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Low power physical design in the age of FinFETs

Low power physical design in the age of FinFETs
by Beth Martin on 09-30-2016 at 7:00 am

 Low power is now a goal for most digital circuit designs. This is to reduce costs for packaging, cooling, and electricity; to increase battery life; and to improve performance without overheating. I talked to the experts on physical design for ultra-low power at Mentor Graphics recently about the challenges to P&R tools and the techniques used during design, particularly to control dynamic power consumption in FinFETs. Here’s what David Chinnery, R&D lead for low power, and Product Marketing Architect, Arvind Narayanan had to say.

Low-power design starts at the architectural level and continues through implementation. The challenge in implementation is to create, optimize, and verify the physical layout so that it meets the power budget along with traditional timing, performance, signal integrity (SI), and area goals. Physical design tools must find the best trade-offs when implementing a variety of low-power techniques. With the multiple layers of complexity in advanced technology node designs, power management requires a larger bag of tricks than ever.

Chinnery pointed out that low power as a design goal is nothing new. The basic low-power techniques, such as clock gating and use of multiple voltage thresholds (multi-Vt), are well-established and supported by existing tools. What’s new is the added complexity of meeting that goal at advanced process nodes and the increasing size and complexity of designs. There are a huge number of corner, mode, and power state scenarios that have conflicting requirements for power, timing, SI, manufacturability, and area. Additionally, with slower migration to new process technology nodes, there has been much greater emphasis on achieving the best possible design results using EDA tools with state-of-the-art low power techniques.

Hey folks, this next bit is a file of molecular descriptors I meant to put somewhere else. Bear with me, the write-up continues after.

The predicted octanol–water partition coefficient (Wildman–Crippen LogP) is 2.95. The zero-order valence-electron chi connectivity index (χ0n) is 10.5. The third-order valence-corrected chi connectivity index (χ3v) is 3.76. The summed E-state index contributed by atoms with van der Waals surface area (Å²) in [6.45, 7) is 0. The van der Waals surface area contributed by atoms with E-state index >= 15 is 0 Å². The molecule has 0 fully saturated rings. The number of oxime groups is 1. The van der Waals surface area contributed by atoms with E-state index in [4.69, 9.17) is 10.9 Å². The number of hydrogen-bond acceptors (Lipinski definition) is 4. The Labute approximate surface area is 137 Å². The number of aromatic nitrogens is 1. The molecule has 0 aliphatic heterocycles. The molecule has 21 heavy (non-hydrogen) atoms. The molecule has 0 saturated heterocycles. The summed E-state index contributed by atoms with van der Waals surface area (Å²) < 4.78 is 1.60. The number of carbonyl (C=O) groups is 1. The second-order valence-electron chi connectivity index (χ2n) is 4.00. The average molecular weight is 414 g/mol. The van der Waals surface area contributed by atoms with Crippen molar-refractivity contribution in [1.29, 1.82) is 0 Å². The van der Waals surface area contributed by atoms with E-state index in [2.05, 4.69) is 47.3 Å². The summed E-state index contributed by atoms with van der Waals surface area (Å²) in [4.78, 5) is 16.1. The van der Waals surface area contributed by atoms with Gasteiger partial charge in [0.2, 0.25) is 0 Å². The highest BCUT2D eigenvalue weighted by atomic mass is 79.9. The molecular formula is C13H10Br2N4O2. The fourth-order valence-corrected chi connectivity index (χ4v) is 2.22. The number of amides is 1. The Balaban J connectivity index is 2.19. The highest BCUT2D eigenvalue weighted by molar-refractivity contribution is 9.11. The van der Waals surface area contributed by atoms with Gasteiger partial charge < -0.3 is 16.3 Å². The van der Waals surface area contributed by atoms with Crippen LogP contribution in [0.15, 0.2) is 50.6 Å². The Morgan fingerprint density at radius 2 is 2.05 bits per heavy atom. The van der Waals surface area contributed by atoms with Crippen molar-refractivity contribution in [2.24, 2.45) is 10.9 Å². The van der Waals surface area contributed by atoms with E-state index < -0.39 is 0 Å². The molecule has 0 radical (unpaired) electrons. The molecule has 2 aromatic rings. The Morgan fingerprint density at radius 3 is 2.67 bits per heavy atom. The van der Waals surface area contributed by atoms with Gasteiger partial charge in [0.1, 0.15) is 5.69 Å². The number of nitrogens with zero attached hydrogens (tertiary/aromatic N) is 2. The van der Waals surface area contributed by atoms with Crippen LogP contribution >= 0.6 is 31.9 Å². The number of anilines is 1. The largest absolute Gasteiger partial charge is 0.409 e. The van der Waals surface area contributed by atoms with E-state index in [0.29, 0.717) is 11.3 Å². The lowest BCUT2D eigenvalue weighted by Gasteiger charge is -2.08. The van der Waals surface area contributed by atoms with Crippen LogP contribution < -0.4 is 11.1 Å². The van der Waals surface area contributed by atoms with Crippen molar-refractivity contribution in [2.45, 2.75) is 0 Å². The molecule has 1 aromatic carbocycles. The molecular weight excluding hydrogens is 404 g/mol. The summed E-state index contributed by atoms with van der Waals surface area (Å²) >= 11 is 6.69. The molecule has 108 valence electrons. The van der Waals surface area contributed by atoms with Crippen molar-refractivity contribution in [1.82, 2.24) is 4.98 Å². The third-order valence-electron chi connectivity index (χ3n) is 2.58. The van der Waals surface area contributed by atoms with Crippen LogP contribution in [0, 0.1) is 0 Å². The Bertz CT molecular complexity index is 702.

Narayanan added that FinFETs use significantly less total power, but the dynamic power component is much higher compared to the leakage power. The FinFET’s 3D gate around the transistor drain-source channel greatly reduces leakage due to better on/off control of the electric field in the channel. However, the 3D FinFET gate has higher capacitance compared to the MOSFET planar gate structure. Thus dynamic power needs to be considered during optimization and throughout the physical design flow.

So what can be done during physical design to control power?

Go in-depth with low power physical design solutions. Download the Mentor whitepaper, Low-Power Physical Design with the Mentor Place and Route System.

First, the tools must have the capacity to handle very large designs, 100+ million instances, with reasonable runtimes. Second, the tools must support the full bag of low power tricks. By “tricks” they mean techniques to reduce power like using multi-Vt, gate sizing, clock gating, multi-corner/multi-mode (MCMM) power optimization, pin swapping, register clumping, remapping, and power-density driven placement. But, Chinnery noted that designers also need full support for UPF 3.0 directives, multi-voltage flows, support for dynamic voltage and frequency scaling (DVFS) to handle varying supply voltages and clock frequencies, and the capability to handle special cells such as level shifters, isolation cells, and multi-threshold CMOS (MTCMOS) power gates. Deployed correctly, these advanced techniques and some additional secret-sauce optimization tricks result in power analysis reports that make everyone’s day a bit happier.